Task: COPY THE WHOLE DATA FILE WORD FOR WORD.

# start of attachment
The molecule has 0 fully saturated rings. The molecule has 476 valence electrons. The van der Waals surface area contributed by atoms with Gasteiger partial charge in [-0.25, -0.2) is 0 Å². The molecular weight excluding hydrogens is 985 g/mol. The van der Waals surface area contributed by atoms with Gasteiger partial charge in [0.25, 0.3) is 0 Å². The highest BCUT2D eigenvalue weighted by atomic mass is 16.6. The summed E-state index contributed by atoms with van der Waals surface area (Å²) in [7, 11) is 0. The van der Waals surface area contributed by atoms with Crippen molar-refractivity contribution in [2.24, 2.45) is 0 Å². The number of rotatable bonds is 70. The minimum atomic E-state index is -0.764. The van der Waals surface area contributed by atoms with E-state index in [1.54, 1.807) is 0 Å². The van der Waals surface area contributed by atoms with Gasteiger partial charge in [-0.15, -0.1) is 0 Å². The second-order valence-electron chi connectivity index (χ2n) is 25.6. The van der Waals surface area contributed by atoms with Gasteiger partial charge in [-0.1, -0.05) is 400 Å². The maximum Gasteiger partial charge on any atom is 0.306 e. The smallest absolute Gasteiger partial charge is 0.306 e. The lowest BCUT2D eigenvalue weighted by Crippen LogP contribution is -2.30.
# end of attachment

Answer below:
The molecule has 0 fully saturated rings. The molecule has 476 valence electrons. The van der Waals surface area contributed by atoms with Gasteiger partial charge in [-0.25, -0.2) is 0 Å². The molecular weight excluding hydrogens is 985 g/mol. The van der Waals surface area contributed by atoms with Gasteiger partial charge in [0.25, 0.3) is 0 Å². The highest BCUT2D eigenvalue weighted by atomic mass is 16.6. The summed E-state index contributed by atoms with van der Waals surface area (Å²) in [7, 11) is 0. The van der Waals surface area contributed by atoms with Crippen molar-refractivity contribution in [2.24, 2.45) is 0 Å². The number of rotatable bonds is 70. The minimum atomic E-state index is -0.764. The van der Waals surface area contributed by atoms with E-state index in [1.54, 1.807) is 0 Å². The van der Waals surface area contributed by atoms with Gasteiger partial charge in [-0.15, -0.1) is 0 Å². The second-order valence-electron chi connectivity index (χ2n) is 25.6. The van der Waals surface area contributed by atoms with Gasteiger partial charge in [-0.1, -0.05) is 400 Å². The maximum Gasteiger partial charge on any atom is 0.306 e. The smallest absolute Gasteiger partial charge is 0.306 e. The lowest BCUT2D eigenvalue weighted by Crippen LogP contribution is -2.30.